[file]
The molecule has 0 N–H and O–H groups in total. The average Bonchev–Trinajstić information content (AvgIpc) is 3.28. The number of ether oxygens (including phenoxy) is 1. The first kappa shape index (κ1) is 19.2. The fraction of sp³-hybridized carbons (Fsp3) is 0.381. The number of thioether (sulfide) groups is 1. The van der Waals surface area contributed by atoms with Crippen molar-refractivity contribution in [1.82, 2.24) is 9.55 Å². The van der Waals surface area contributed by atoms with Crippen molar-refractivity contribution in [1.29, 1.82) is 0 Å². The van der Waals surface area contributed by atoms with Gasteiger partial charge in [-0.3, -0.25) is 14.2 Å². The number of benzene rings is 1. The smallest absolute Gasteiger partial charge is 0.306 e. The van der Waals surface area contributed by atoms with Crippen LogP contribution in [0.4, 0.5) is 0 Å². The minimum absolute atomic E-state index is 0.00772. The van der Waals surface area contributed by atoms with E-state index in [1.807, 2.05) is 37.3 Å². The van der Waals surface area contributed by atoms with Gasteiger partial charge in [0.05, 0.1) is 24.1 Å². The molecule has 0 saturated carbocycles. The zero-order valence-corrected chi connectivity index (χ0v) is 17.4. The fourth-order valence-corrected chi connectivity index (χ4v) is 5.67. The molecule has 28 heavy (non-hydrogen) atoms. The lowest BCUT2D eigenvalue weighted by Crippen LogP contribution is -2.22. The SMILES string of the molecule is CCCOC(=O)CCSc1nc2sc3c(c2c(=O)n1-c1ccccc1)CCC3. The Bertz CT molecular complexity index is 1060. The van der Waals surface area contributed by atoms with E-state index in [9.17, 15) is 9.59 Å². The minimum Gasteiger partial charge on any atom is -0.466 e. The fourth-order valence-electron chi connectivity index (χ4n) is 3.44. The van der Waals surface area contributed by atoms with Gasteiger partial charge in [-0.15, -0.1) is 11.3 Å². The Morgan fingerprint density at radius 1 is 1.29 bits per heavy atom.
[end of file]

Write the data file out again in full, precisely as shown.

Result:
The molecule has 0 N–H and O–H groups in total. The average Bonchev–Trinajstić information content (AvgIpc) is 3.28. The number of ether oxygens (including phenoxy) is 1. The first kappa shape index (κ1) is 19.2. The fraction of sp³-hybridized carbons (Fsp3) is 0.381. The number of thioether (sulfide) groups is 1. The van der Waals surface area contributed by atoms with Crippen molar-refractivity contribution in [1.82, 2.24) is 9.55 Å². The van der Waals surface area contributed by atoms with Crippen molar-refractivity contribution in [1.29, 1.82) is 0 Å². The van der Waals surface area contributed by atoms with Gasteiger partial charge in [-0.3, -0.25) is 14.2 Å². The number of benzene rings is 1. The smallest absolute Gasteiger partial charge is 0.306 e. The van der Waals surface area contributed by atoms with Crippen LogP contribution in [0.4, 0.5) is 0 Å². The minimum absolute atomic E-state index is 0.00772. The van der Waals surface area contributed by atoms with E-state index in [1.807, 2.05) is 37.3 Å². The van der Waals surface area contributed by atoms with Gasteiger partial charge in [0.05, 0.1) is 24.1 Å². The molecule has 0 saturated carbocycles. The zero-order valence-corrected chi connectivity index (χ0v) is 17.4. The fourth-order valence-corrected chi connectivity index (χ4v) is 5.67. The molecule has 28 heavy (non-hydrogen) atoms. The lowest BCUT2D eigenvalue weighted by Crippen LogP contribution is -2.22. The SMILES string of the molecule is CCCOC(=O)CCSc1nc2sc3c(c2c(=O)n1-c1ccccc1)CCC3. The Bertz CT molecular complexity index is 1060. The van der Waals surface area contributed by atoms with E-state index in [9.17, 15) is 9.59 Å². The minimum Gasteiger partial charge on any atom is -0.466 e. The fourth-order valence-electron chi connectivity index (χ4n) is 3.44. The van der Waals surface area contributed by atoms with Gasteiger partial charge in [-0.15, -0.1) is 11.3 Å². The Morgan fingerprint density at radius 1 is 1.29 bits per heavy atom.